It is not until we start to examine the three fundamental activities of the neuron in detail that we begin to realize their importance to the neuron and, hence, nervous system function in both health and pathological states. Mild alterations from optimum in any of these activities may result in dysfunction of whole systems in the neuraxis, such as the altered movement states in Parkinson’s and Huntington’s diseases due to imbalances of stimulatory or inhibitory thalamic activation respectively.
A variety of conditions or states may also arise when afferent stimulation or inhibition is aberrantly distributed asymmetrically to the cortex, resulting in functional hemispheric imbalance which may result or contribute to a variety of learning disabilities, attention deficit disorders, affective and emotional disorders, and central autonomic dysfunctional conditions, including the complex regional pain syndromes and dysautonomia.
It is also becoming apparent in recent years that the functional state of the neuraxis and the functional immune state of an individual are closely interconnected, and states of hemispheric imbalances can result in immune system dysfunction such as systemic inflammatory or autoimmune reactive states.
Correcting functional neurological imbalance requires an extensive knowledge of neuroanatomy and neurophysiology in an attempt to understand the central integrative state of the neuraxis. An understanding of the central integrative state of different areas of the neuraxis is obtained by a variety of testing procedures and observations of gateways to the neuraxis, such as the activity of cranial nerves, reflex activity of muscles, and tonic activation levels or responses to stimuli of the autonomic nervous system.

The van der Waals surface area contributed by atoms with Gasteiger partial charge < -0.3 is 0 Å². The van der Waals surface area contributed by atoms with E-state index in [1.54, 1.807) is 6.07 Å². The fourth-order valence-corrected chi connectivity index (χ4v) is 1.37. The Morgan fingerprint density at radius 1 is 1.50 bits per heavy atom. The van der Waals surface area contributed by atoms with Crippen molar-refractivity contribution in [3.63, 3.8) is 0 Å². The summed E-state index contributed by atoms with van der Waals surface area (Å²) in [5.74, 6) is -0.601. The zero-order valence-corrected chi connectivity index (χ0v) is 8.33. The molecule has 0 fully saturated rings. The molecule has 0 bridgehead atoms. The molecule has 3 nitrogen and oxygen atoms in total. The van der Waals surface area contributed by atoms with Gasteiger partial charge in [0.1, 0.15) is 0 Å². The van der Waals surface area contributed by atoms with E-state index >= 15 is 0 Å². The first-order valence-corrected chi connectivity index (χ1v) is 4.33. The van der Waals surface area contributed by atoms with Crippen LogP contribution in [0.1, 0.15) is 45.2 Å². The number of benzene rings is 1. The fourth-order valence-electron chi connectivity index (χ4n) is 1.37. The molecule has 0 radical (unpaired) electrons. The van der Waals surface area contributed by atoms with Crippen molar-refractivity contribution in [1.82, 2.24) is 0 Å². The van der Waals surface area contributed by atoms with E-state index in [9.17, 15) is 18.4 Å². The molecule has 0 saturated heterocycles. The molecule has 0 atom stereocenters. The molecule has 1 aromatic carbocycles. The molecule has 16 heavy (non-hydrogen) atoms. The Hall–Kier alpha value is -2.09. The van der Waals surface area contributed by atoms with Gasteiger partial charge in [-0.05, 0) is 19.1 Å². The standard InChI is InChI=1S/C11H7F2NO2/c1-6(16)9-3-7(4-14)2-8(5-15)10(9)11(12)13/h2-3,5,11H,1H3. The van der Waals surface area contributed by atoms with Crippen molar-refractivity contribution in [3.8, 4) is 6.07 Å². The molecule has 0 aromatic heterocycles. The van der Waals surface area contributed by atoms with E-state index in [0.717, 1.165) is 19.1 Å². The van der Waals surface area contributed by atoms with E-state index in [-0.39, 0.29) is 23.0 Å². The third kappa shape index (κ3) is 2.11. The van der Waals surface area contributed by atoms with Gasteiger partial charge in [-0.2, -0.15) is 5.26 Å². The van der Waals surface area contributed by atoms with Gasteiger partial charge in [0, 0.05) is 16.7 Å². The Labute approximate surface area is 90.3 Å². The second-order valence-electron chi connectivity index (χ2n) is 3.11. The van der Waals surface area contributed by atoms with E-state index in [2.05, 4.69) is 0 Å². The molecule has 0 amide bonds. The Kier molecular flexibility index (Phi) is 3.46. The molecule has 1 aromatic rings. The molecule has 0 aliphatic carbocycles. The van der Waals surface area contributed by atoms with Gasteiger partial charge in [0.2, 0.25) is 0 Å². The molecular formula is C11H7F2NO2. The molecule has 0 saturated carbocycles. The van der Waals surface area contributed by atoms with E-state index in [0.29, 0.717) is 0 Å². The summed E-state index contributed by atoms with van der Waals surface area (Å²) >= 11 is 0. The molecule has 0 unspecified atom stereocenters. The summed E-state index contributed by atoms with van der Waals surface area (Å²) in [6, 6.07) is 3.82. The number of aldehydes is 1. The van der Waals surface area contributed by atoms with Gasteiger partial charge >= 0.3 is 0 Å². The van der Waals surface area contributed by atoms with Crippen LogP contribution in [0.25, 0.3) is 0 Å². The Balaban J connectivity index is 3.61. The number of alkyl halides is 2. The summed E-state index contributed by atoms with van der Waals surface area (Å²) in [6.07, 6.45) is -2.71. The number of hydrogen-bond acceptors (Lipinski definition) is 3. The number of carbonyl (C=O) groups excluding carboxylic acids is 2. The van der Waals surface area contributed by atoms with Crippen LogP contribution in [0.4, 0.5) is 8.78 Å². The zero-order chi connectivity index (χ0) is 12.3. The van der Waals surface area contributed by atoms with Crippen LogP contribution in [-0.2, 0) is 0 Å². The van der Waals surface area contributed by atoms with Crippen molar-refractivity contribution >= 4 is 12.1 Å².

Intact afferent pathways are identified which, when stimulated or inhibited, will result in the appropriate stimulation reaching a target area in the neuraxis. Stimulation of these pathways is then utilized in restoring the functional state of the area.
Consideration of the current metabolic state of the target area must be considered and monitored as the intervention is instituted and as it progresses so that no damage occurs as a result of over stimulation, which may result in free radical formation and ultimately neuronal necrosis.
External forms of afferent stimulus may be utilized to stimulate the neuraxis including all of the sensory modalities, i.e., visual, auditory, taste, pain, etc., manipulation, vestibular stimulation, and reflex (spinocerebellar) stimulation.
Internal forms of stimulus include mental function and memory exercises.
Chiropractors are well placed to understand and apply the concepts of functional neurology due to their undergraduate and postgraduate education and their clinical experience in the application of afferent stimuli such as manipulation.
Although the shear volume of material that needs to be assimilated in order to begin clinically applying functional neurology may seem daunting to the student or practitioner at first glance, the journey is filled with discovery and excitement as the workings of the neuraxis unfold. The clinical results are often dramatic and immediate which, above all, has inspired many a practitioner to embark on this lifelong adventure of enlightenment and learning.
Randy Beck, B.Sc., D.C., Ph.D., is a graduate of Canadian Memorial Chiropractic College. He has completed postgraduate studies in Psychology, Immunology and Neurology. He is presently involved in a number of international research projects and is co-authoring a textbook on Functional Neurology. He was formerly the Dean of Chiropractic and Basic sciences and Director of Research at the New Zealand College of Chiropractic. Presently, he practices Chiropractic Functional Neurology at the Papakura Neurology Center and The Maungakiekie Clinic located in Auckland, New Zealand.